True, indeed. Peace comes dropping pretty darn quick when you’ve managed to get out of town and past the traffic and at last you’re in the woods, down the dirt road and up the gravel drive, and you’ve stomped the snow off your shoes and undone the gate to the front door and inside you’re arranging a fire and outside through the windows the trees are angular and bare and how about let’s put up some coffee?
As for crickets singing and evenings full of the linnet’s wings—well, not this time of year. This time of year the precious gift of the woods is silence. Which is not to say that the neighbors’ dogs don’t roam in packs and howl a little, or that sometimes when you least want them to, dirt bikers don’t roar down the dirt road and toss their empties in among the trees.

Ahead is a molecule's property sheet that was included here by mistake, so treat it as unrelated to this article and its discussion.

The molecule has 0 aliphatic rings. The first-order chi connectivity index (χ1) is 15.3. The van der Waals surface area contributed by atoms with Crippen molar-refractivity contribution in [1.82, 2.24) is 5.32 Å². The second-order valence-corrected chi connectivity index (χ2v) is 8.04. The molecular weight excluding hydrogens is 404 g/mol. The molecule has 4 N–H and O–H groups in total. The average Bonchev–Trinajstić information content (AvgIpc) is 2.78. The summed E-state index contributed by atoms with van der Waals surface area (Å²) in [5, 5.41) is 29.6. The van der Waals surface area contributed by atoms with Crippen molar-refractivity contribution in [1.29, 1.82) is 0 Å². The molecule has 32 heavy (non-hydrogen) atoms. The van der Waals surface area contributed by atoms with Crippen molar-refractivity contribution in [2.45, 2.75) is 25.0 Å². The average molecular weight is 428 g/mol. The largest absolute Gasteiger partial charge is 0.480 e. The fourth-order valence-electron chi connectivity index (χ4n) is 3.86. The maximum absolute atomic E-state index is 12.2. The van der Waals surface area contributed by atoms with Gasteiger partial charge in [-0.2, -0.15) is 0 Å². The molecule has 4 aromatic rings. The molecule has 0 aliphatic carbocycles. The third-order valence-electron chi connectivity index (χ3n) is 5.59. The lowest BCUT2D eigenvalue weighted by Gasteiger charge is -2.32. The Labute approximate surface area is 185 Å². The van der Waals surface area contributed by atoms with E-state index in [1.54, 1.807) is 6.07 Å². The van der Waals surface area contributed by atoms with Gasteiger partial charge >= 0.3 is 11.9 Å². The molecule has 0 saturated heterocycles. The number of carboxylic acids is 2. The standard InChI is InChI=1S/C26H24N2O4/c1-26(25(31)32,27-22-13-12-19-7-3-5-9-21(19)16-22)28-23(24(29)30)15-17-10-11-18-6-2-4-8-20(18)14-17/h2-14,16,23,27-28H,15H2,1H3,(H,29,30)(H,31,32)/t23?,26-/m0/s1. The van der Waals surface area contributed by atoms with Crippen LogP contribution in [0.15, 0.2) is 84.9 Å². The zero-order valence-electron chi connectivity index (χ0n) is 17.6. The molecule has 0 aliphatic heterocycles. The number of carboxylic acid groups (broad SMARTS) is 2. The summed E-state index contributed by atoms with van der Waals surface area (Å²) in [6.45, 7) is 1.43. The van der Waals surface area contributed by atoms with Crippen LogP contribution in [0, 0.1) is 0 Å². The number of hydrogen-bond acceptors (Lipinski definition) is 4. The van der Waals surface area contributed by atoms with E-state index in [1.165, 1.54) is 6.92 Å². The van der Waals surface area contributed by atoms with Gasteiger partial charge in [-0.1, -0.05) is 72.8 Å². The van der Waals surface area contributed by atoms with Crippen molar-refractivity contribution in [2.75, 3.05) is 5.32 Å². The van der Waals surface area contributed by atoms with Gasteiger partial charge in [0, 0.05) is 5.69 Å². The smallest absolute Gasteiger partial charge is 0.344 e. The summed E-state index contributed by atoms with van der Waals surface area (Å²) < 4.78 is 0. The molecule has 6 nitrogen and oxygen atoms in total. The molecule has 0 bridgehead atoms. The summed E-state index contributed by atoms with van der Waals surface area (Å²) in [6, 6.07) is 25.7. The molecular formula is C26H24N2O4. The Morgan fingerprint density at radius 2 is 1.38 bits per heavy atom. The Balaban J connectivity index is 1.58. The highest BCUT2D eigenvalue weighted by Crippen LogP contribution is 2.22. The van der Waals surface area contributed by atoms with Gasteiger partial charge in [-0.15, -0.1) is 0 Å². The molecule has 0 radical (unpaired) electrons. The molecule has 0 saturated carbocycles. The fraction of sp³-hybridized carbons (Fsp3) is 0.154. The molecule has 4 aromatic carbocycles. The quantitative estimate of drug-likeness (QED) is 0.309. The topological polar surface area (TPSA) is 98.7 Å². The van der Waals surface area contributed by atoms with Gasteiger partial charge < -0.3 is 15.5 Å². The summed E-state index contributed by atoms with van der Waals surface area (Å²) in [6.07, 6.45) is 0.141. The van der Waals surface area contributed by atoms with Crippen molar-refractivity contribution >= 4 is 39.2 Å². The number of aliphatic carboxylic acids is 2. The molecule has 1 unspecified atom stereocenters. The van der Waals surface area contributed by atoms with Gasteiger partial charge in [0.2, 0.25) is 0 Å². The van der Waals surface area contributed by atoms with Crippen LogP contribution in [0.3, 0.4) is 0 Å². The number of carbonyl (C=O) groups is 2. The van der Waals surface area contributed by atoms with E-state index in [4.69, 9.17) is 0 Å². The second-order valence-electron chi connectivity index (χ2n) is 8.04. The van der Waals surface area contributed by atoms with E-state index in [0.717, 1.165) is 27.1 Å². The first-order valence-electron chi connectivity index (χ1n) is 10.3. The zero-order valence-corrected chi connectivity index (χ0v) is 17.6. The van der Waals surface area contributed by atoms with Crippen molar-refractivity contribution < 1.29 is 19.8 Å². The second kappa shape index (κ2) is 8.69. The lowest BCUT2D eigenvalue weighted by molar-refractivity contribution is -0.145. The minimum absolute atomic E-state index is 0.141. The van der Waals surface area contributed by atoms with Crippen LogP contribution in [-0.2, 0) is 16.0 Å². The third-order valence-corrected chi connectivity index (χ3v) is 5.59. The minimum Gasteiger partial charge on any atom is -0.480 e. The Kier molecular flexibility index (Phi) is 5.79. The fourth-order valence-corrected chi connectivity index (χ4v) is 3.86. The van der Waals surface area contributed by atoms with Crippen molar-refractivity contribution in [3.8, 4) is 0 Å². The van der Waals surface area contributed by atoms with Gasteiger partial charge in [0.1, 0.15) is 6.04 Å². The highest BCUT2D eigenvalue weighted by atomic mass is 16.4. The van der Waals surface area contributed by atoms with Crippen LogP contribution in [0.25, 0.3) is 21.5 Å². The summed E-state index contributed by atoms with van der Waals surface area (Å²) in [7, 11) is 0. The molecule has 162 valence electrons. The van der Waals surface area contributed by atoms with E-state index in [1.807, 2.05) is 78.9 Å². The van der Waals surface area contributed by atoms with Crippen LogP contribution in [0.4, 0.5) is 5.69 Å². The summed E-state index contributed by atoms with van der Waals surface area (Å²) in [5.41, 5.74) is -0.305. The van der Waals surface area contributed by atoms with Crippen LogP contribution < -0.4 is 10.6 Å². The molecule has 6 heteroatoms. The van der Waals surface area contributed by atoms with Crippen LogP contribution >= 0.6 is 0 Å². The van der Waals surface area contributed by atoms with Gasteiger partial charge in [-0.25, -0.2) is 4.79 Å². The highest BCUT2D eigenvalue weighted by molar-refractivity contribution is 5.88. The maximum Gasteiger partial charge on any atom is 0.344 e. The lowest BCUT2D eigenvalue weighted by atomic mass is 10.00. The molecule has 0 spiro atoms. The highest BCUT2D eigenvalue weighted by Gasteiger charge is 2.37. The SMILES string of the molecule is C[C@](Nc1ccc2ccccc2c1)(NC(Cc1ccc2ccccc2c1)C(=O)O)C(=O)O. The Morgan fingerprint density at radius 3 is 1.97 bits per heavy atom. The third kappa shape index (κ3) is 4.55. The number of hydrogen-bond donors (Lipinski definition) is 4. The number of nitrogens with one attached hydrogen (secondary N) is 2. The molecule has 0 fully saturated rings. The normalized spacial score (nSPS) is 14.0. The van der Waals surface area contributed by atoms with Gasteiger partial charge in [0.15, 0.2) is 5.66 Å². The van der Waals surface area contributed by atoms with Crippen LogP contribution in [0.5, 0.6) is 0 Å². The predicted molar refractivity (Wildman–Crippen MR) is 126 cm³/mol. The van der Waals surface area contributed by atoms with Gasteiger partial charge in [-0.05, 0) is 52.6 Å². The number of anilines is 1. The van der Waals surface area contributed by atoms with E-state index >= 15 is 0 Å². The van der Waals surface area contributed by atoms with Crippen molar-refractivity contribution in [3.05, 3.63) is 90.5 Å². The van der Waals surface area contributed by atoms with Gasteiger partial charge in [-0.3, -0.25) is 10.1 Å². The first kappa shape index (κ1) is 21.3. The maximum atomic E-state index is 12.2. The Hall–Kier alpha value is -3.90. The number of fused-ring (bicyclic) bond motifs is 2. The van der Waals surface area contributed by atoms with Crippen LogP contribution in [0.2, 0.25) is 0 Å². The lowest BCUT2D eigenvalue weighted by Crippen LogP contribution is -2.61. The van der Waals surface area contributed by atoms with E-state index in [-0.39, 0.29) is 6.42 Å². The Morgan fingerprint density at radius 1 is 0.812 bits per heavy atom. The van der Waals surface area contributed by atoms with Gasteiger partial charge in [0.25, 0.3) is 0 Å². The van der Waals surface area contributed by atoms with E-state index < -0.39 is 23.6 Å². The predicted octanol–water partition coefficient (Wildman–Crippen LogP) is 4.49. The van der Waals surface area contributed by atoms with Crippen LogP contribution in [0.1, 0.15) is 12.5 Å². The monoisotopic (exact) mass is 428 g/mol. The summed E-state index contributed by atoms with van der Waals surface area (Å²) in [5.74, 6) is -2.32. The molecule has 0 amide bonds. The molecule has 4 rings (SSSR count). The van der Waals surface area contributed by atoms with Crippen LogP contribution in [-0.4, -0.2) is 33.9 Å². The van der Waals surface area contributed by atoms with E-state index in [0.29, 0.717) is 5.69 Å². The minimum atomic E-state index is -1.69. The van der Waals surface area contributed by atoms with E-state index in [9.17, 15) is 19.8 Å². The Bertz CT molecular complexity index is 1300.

But overall it’s perfect. Not lavish, but then Yeats wasn’t talking about lavish. I’ve got cable and a stereo and a cell phone. The delight is that when I turn them off—and I often do—what I get to hear is . . . nothing.
The appeal of silence is deep. In the silence the usual mental chatter subsides—not without a fight—but it subsides, and you don’t need to be a writer to feel as if you could write. Or read. Or nap. Or eat. All without the distractions and the unsorted, unloaded dumpster of trivia that is built into everyday life.
I will arise and go now, for always night and day
I hear lake water lapping with low sounds by the
While I stand on the roadway, or on the pavements
I hear it in the deep heart’s core.
The deep heart’s core is where I’ve been this past January weekend. I share that with you not to make you envious, but as a kindred spirit.